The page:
The African immigrants are part of a recent phenomenon called “reverse mission.”

A camp meeting of 1,000 Ghanaian Adventists in a small Dutch town indicates that Adventism is thriving in Europe through a phenomenon called “reverse mission,” when people who became Adventists through the efforts of European missionaries are bringing the gospel back to an increasingly secularized Europe.

The 22nd annual Euro-Ghanaian camp meeting, held in Stadskanaal, the Netherlands, from Aug. 15 to 21, is a result and catalyst of reverse mission, organizers said. Although little research has been conducted on reverse mission in Adventism, scholars are watching closely as this phenomenon unfolds among Adventist immigrants in Europe and North America.

Some people may not agree to the term “reverse mission,” arguing that mission is from everywhere to everywhere, but the Ghanaian Adventists who converged on Stadskanaal from across Europe are bringing the gospel back to the continent. In an example of this, young adults from the camp meeting set aside the afternoon of Aug. 17 to share their faith through music and religious literature in Stadskanaal.

“The leaders wanted to encourage the youth in outreach,” Stephen O. Bimpeh, a Ghanaian pastor in Amsterdam and outreach coordinator for the camp meeting, said in explaining the initiative.

Last year, several visitors showed up at the Ghanaian camp meeting after the outreach day. Among them was a young man who was so impressed by the Adventist street music that he decided to attend the evening program, Bimpeh said.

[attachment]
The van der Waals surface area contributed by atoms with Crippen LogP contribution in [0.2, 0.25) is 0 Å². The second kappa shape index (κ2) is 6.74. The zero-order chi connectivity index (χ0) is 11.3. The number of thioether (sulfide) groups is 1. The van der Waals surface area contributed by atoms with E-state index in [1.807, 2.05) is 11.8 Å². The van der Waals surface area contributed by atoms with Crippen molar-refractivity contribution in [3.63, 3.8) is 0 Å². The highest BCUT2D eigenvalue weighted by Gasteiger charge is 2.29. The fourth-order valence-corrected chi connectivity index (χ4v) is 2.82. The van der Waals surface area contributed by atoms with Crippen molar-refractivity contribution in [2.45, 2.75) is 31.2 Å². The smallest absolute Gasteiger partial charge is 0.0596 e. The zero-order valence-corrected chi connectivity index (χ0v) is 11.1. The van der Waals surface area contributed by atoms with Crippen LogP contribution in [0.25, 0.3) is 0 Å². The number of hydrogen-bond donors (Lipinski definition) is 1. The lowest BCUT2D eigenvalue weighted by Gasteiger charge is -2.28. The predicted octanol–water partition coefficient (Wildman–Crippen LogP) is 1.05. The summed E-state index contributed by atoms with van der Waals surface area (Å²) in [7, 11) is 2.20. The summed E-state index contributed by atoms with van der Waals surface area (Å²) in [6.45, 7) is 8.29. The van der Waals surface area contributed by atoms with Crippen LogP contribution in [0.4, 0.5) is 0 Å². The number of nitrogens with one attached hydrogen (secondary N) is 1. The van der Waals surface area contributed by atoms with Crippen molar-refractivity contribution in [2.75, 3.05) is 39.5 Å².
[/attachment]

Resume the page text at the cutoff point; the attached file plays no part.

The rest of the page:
Ghanaian immigrants worked together with European Adventists to spread the gospel during the camp meeting, and they are engaged in the outreach across Europe. 

Here are three stories of how Ghanaian Adventists are sharing Jesus, and a fourth story of a Dutch family that is working with the immigrants.

The Sabbath Sofa

A Dutch father and son duo, Bob and Allard Huizinga, drove 85 miles (140 kilometers) across the Netherlands to bring a “Sabbath sofa” to the Stadskanaal camp meeting. The pair learned about the sofa, a project started by young Adventists in London, on YouTube and decided to replicate the effort in the Netherlands.

En route to the camp meeting, Bob and Allard Huizinga dragged the sofa from one town street to the next, inviting passersby to take a rest on it. When met with a flurry of questions, the two explain that the sofa gives an opportunity to rest. They then speak about the rest offered by the Sabbath.

Bob Huizinga said he wanted everyone to know about the Sabbath. He hopes fellow Adventists will repeat the initiative widely. At camp meeting, he was invited to take the sofa to Germany.

The Sabbath sofa is a simple project that for some reason compels people to open up, Huizinga said. On the trip to camp meeting, he and his son placed the sofa beside a traffic jam and then watched in amazement as people waited patiently in line just to sit down and talk about their problems.

“It is crazy, but in five minutes, they tell their whole life story,” Huizinga said.

The sitting time of about five minutes is usually too short to say much about the gospel, but Huizinga said it was long enough to invite people to the nearest Adventist church.

His son, Allard, 17, spoke enthusiastically about the sofa.

“It is an easy way to talk to people,” he said. “For me as a young man, it is impressive to talk to people and to listen to their life stories.”

He said he learns more about the sofa guests in five minutes than he knows about his own friends.